A seven-time All-Star and eight-time Gold Glove winner, Rolen was picked on 297 of 389 ballots cast by the Baseball Writers’ Association of America for 76.3%. That made his modest 10.2% debut the lowest first-ballot percentage of a player later elected; the previous mark had been 17% in 1970 by Duke Snider, who was voted in with 86.5% in 1980.
“There was actually never a point in my life that I thought I was going to be a Hall of Fame baseball player,” Rolen said. “Never did I think I was going to get drafted. Never did I think I was going to play in the major leagues. Never going to be whatever.”
Rolen will join Fred McGriff, elected last month by the contemporary baseball era committee, as the Class of 2023 inducted July 23 in Cooperstown.
First baseman Todd Helton was second with 281 votes (72.2%) and reliever Billy Wagner third with 265 (68.1%). Helton moved up from 52% and can have five more appearances on the ballot, while Wagner rose from 51% and has two additional chances.
Rolen batted .281 with 316 homers and 1,287 RBIs for Philadelphia (1996-2002), St. Louis (2002-07), Toronto (2008-09) and Cincinnati (2009-12). He was a unanimous pick as the 1997 NL Rookie of the Year and hit .421 as the Cardinals won the 2006 World Series.
His Hall vote rose steadily to 17.2% in 2019, 35.3% in 2020, 52.9% in 2021 and 63.2% last year. He didn't need to follow Ryan Thibodaux's Hall of Fame Ballot Tracker this year.
“My phone would blow up about every day from my son and my buddies and everybody telling me where it was," Rolen said.
He waited Tuesday at home in Bloomington — he was runner-up for Indiana's Mr. Basketball in 1993 — with his parents, wife, son, daughter, brother and his brother's family.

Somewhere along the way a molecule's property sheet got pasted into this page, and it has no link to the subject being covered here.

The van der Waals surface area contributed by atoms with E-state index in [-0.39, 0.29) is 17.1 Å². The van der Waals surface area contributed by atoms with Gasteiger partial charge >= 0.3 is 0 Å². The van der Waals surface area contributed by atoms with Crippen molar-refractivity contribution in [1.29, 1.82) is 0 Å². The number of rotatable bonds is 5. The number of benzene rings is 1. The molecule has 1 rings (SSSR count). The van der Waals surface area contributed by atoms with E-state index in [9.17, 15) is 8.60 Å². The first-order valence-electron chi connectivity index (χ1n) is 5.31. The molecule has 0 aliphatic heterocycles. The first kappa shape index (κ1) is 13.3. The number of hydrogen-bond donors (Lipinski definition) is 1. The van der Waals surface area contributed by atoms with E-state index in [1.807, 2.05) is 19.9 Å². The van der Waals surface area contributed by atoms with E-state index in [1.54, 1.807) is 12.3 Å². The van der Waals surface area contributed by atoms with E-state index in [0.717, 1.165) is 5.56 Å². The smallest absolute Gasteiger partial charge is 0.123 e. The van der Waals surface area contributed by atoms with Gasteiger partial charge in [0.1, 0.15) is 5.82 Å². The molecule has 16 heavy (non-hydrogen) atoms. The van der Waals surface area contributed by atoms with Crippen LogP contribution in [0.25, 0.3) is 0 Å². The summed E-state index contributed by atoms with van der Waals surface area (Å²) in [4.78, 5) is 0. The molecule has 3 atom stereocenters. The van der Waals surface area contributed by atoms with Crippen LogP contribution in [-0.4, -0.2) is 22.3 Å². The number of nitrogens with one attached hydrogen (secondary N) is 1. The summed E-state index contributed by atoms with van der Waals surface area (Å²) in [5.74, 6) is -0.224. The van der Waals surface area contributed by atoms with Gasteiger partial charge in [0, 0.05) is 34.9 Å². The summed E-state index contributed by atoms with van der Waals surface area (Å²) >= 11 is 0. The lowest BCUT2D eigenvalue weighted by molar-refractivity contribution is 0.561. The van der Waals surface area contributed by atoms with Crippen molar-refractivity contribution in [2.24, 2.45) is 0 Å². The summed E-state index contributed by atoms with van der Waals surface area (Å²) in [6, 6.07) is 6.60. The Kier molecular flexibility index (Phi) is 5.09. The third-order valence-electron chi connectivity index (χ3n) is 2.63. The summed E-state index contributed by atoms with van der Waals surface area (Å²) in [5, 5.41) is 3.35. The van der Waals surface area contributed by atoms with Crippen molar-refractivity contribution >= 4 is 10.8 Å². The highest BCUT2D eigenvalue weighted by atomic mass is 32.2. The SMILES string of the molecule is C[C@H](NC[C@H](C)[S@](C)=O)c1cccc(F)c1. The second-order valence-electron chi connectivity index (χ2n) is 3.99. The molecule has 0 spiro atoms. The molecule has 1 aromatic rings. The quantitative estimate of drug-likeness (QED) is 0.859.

“When the phone call came and I saw baseball Hall of Fame on my phone," Rolen said, "you kind of look around, like, that actually did just happen.”
They all cried, and a few minutes later Finn asked him to go out and toss a baseball.
“It's 30 degrees here. It's going to snow about 12 inches tomorrow, and my son and I were in the driveway playing catch,” Rolen said.
Then they walked a short distance to his brother's house to celebrate.
“I promised everybody great steaks no matter what, and I had to turn the tongs over,” Rolen said. “I was normally going to grill for everybody but now my brother-in-law's grilling.”
Rolen played shortstop, second base, third, right field, center, left and pitcher at Jasper High School before settling at third in his sophomore or junior year. He will be the 18th third baseman in the Hall, the fewest of any position.
“Most of the guys who moved to third probably came up as shortstops,” said Chipper Jones, the previous third baseman elected, in 2018. ”You kind of outgrow the shortstop position as you get older and develop more."
Rolen’s five-vote margin tied for the 12th-smallest among players elected by the writers and his vote percentage was the 10th lowest.
Andruw Jones moved from 41.1% to 58.1%, Gary Sheffield from 40.6% to 55% in his next-to-last possible appearance and Jeff Kent from 32.7% to 46.5% in his final year. Kent can be considered by the contemporary baseball era committee in future years.
Players tainted by drug suspensions again lagged. Alex Rodriguez was at 35.7%, up from 34.3%, and Manny Ramirez at 33.2%, up from 28.9%.
Eight blank ballots were submitted by writers, eligible to vote after 10 consecutive years of membership in the BBWAA.
Among 14 players appearing on the ballot for the first time, just two reached the 5% threshold to remain under consideration next year. Carlos Beltrán received 181 votes (46.5%), his total likely impacted by his role in the Houston Astros cheating scandal en route to the 2017 World Series title.
Relief pitcher Francisco Rodríguez got 42 votes (10.8%).
Next year’s first-time eligibles include Adrián Beltré, Joe Mauer, Chase Utley, David Wright, José Bautista and Matt Holliday.
Rolen smiled widely on a Zoom call, speaking while wearing an “E5” cap, the out-of-character name of his foundation that assists children and families dealing with illness, hardship or special needs.
“A little tightness in the chest all day,” he said. “It was, wow, this is real."
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